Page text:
Clemson Agricultural Safety

Roadway Safety – April 2024

Roadway Safety

Rural roadway with sprayer traveling and multiple vehicles passing in the other lane.

Roadway travel for agricultural equipment is necessary in South Carolina because most fields are farther apart. With fields farther apart than other states, farmers spend a substantial amount of time traveling from field to field, increasing the risk of having a collision on a rural roadway. In South Carolina, 60% of all roadway collisions occur on rural roadways involving passenger vehicles, logging trucks, and agricultural equipment.

Common Hazards on Rural Roadways

  • When slow-moving vehicles are on roadways, rear-end collisions are increased and often result in passenger vehicles passing in dangerous areas. If you are operating a passenger vehicle behind a slow-moving vehicle, remember that they can only reach speeds of 25 mph or less. Approach behind them slowly and only pass if there is a clear lane and you have a clear view of the road ahead.
  • Often, agricultural equipment is wider than the lane. Be mindful of this if you are operating a passenger vehicle and attempt to pass agricultural equipment.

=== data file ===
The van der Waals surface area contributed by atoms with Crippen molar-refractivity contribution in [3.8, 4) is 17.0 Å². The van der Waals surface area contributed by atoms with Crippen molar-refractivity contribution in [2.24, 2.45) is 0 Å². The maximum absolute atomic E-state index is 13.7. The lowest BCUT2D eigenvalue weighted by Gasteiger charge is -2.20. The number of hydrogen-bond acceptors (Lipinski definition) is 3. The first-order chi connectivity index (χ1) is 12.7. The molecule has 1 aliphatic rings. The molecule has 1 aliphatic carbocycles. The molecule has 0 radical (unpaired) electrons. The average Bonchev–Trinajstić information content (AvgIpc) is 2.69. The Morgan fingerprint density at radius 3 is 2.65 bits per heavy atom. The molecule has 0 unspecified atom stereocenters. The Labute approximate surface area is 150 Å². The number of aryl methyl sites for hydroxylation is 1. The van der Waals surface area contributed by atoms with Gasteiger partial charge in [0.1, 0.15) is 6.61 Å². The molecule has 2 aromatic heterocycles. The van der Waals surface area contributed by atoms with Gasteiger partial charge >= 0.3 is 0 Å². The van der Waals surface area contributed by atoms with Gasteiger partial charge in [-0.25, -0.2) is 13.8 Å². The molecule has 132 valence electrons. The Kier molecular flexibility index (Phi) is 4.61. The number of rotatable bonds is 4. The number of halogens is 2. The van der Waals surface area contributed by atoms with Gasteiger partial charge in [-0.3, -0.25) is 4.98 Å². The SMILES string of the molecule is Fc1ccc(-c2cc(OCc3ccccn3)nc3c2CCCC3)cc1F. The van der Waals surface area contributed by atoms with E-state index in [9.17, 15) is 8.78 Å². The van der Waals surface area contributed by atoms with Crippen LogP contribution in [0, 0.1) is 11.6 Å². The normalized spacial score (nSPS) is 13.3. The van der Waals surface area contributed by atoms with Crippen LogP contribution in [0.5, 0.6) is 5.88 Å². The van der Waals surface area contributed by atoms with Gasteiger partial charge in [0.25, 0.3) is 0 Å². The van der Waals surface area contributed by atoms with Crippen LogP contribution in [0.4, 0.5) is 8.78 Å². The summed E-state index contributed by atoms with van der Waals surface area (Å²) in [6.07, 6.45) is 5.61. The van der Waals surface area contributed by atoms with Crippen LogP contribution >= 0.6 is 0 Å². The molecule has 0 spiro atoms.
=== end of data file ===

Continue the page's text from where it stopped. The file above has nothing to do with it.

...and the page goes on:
• Rural roadways are typically poorly lit and can be a hazard to both the operator of the agricultural equipment and passenger vehicles.

Protective Equipment for Agricultural Equipment

  • Slow-moving vehicle sign (only for equipment that will operate on a roadway under 25 mph – not to be used on your golf cart!)
  • Flags for longer loads
  • Working lights and flashers

Driving Agricultural Equipment on Roadways

  • Ensure that all lights/flashers are working. These help you be more visible to passenger vehicles.
  • Follow all traffic laws! When turning, use your turn signals or hand signals if your equipment is not equipped with turn signals, and always travel at a safe speed.
  • If your equipment has ROPS (Roll-Over Protective Structure), wear your seatbelt. This will hold you in the zone of safety if you experience a roll-over while operating your equipment. The seatbelt will also keep you from being ejected from the equipment if you are involved in a rear-end collision.
  • Lock your left and right brakes together to keep you from accidentally only using one and turning off the road unexpectedly.
  • Ensure that your SMV sign is properly displayed to alert other drivers you are moving at a slower speed.
  • If possible, travel on rural roadways when traffic is light with both a lead and follow car to limit contact with passenger vehicles.

Interacting with Agricultural Equipment on Roadways

  • Pass equipment with caution. Equipment is often wider than the lanes and obstructs visibility to pass the equipment.
  • Avoid coming to a sudden stop in front of agricultural equipment as they cannot brake as quickly as a passenger vehicle.
  • Most importantly, be patient with farmers! They are just trying to do their job to supply us with food and fibers that are essential to daily life.

Leave a Reply

Your email address will not be published. Required fields are marked *